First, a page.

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Frequent Cannabis Use May Affect Spine Surgery Outcomes

In recent years, cannabis use has become more widespread as states make the use of this mild drug legal. The opinion of cannabis use may vary across the medical community but, one thing that most clinicians can agree on is that it is important to understand how marijuana may affect aging, health, and also clinical care. Here, we discuss the findings of recent research regarding marijuana use and spine surgery outcomes. 

Research published in Spine observed how heavy marijuana use before spine surgery might affect the likelihood of complications. After reviewing several cases, researchers concluded that frequent marijuana users had a higher number of physical compilations as well as increased financial burden. The researchers evaluated approximately 433,000 cases of spine surgery that took place across the country during a three-year period. Just under 2,500 patients were diagnosed as having cannabis use disorder, meaning that they continually used cannabis despite significant impairment to health and well-being. 

In the study, researchers compared the data of nearly 2,200 chronic cannabis users with patients who did not use cannabis but who shared similar demographics, comorbidities, and characteristics. Cases were analyzed for surgical complications and surgical outcomes. Study data revealed the following about cannabis users:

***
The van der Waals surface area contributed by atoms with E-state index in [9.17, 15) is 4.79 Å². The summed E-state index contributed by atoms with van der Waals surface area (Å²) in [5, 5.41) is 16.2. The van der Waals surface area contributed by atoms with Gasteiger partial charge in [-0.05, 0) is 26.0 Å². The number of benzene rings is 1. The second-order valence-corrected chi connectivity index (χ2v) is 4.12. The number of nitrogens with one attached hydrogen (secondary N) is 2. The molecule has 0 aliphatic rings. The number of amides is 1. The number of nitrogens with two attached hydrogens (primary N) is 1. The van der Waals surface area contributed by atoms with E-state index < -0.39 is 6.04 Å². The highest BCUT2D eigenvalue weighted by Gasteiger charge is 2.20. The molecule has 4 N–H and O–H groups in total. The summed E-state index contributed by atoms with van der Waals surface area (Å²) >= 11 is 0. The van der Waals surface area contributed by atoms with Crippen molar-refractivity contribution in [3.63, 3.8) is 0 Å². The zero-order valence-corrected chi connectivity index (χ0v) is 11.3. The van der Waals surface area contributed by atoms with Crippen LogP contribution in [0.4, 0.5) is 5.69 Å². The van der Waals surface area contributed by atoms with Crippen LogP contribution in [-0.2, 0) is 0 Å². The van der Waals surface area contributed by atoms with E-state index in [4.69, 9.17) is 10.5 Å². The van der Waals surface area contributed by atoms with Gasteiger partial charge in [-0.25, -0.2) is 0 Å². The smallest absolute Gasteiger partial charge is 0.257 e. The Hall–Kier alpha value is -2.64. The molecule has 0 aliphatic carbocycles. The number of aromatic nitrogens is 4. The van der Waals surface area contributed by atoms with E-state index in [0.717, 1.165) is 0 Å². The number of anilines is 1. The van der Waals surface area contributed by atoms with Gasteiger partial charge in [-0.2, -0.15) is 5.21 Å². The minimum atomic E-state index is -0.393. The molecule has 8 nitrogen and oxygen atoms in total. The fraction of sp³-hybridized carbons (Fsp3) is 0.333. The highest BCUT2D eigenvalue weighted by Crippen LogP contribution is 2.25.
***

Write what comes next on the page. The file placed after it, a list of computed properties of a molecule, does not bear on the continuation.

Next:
• Three-times more likely to experience stroke or other neurological complications. 
  • Twice as likely to experience blood clots or respiratory complications. 
  • Fifty percent more likely to develop infection in the bloodstream.
  • Increased risk of heart attack. However, this was likely because cannabis users were also more likely to be tobacco-smokers, as well. 

One of the most interesting findings of the study was that cannabis users tended to need longer hospitalization than the control group. On average, they spent two more days in the hospital after surgery, incurring approximately $15,000 more in costs than the other group. 

The job of a medical doctor is not to advocate for or against marijuana. This is a personal choice that every patient must make for themselves. If we look at the findings of this study, we can see that complications were increased for patients who most likely smoked marijuana every day for a prolonged period. Because the legalization of marijuana in many states could lead to increased usage, it is important that patients inform their doctors of their habits so appropriate care can be provided before, during, and after surgery. 

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Posted in: Spine Surgery

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